The children who have two homes

Ned and Nancy live half the week with their mother, the other half with their father. The model of a good divorce – or a recipe for confusion?

It is Friday afternoon and Ned and Nancy Flaherty are being picked up from school by their mother, Kathleen. They look much like any other family. Nancy, 11, is chatting about swimming and Ned, 13, is complaining about homework. But this is the first time the kids have seen their mum since last weekend.

After their parents split up eight years ago, Ned and Nancy divide their time equally between them. They spend Friday, Saturday and Sunday nights with mum, weekdays are spent a mile away with their dad, Adrian, a 38-year-old teacher. Holidays are split down the middle and everyone gets together for birthdays. They have two homes, two bedrooms, two games consoles and two toothbrushes. Their cats Sooty and Abigail move between houses with them.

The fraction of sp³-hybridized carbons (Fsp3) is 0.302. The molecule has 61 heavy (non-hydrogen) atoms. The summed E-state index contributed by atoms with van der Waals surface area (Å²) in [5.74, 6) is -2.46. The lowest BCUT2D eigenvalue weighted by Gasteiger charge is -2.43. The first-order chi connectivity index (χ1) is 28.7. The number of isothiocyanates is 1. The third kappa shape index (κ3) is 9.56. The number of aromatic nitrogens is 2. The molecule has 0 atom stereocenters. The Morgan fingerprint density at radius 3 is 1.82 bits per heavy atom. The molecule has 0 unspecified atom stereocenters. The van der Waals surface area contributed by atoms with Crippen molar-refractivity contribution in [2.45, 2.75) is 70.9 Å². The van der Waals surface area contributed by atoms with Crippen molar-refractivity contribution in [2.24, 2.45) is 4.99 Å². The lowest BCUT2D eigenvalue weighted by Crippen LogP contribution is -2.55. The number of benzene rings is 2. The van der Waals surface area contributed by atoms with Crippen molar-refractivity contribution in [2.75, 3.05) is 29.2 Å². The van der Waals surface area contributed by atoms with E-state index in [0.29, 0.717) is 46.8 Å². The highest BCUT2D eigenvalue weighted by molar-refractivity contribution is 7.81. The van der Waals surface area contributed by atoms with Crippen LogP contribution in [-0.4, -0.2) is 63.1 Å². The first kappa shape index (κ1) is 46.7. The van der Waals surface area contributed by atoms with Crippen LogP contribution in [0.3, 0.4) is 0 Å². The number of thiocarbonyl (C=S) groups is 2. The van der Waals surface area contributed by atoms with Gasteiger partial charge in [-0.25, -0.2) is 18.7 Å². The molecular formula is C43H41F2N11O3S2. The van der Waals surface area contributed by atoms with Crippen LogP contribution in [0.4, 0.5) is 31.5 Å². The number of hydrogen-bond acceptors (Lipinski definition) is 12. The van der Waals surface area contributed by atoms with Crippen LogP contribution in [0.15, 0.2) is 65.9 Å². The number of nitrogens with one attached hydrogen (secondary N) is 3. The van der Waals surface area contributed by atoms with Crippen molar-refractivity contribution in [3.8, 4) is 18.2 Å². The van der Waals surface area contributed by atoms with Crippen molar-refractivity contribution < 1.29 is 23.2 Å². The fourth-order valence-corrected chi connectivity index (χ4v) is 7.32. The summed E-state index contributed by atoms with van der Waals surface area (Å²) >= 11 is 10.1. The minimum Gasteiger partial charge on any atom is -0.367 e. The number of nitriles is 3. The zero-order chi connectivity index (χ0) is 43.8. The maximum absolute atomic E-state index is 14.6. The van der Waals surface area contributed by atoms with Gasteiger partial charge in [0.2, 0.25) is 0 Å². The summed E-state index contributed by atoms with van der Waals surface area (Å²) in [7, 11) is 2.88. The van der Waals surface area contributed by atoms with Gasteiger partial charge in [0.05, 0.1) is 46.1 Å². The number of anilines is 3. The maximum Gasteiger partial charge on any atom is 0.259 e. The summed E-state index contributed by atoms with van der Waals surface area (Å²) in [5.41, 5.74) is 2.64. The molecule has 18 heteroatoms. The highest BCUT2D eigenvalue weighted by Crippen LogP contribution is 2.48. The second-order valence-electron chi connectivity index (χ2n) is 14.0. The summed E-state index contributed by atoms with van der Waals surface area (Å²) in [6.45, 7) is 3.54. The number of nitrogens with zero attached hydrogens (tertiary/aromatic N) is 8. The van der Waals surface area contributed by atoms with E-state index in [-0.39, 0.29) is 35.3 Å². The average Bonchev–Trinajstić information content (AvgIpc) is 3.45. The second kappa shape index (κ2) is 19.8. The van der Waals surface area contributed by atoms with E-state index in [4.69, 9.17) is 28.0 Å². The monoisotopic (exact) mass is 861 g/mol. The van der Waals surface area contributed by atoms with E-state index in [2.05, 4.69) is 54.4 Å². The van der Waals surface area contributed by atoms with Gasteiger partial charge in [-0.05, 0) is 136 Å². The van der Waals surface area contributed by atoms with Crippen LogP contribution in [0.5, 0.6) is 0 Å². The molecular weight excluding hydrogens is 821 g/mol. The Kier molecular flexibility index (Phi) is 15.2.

Kathleen Saxton, 37, who lives in Kent and runs a headhunting company, says: “When Adrian and I broke up we were determined to make it as easy for the children as possible. It was really important for us to both be involved in their lives, so we focused on putting the children first. It is amazing what emotional pain can be put aside. It’s worked well and the kids love having both of us as a big part of their lives.”

Kathleen and Adrian managed to see through the acrimony and bitterness that can characterise a break-up. Twenty years ago it was unthinkable that following a relationship breakdown, children would live anywhere other than with the mother. Typically, visits from dad would happen twice weekly and there was little room for manoeuvre, but these days residency – it is no longer called custody – is more fluid. Women’s increased economic clout and the recognition of fathers’ rights led to a change in society’s – and the judiciary’s – attitudes.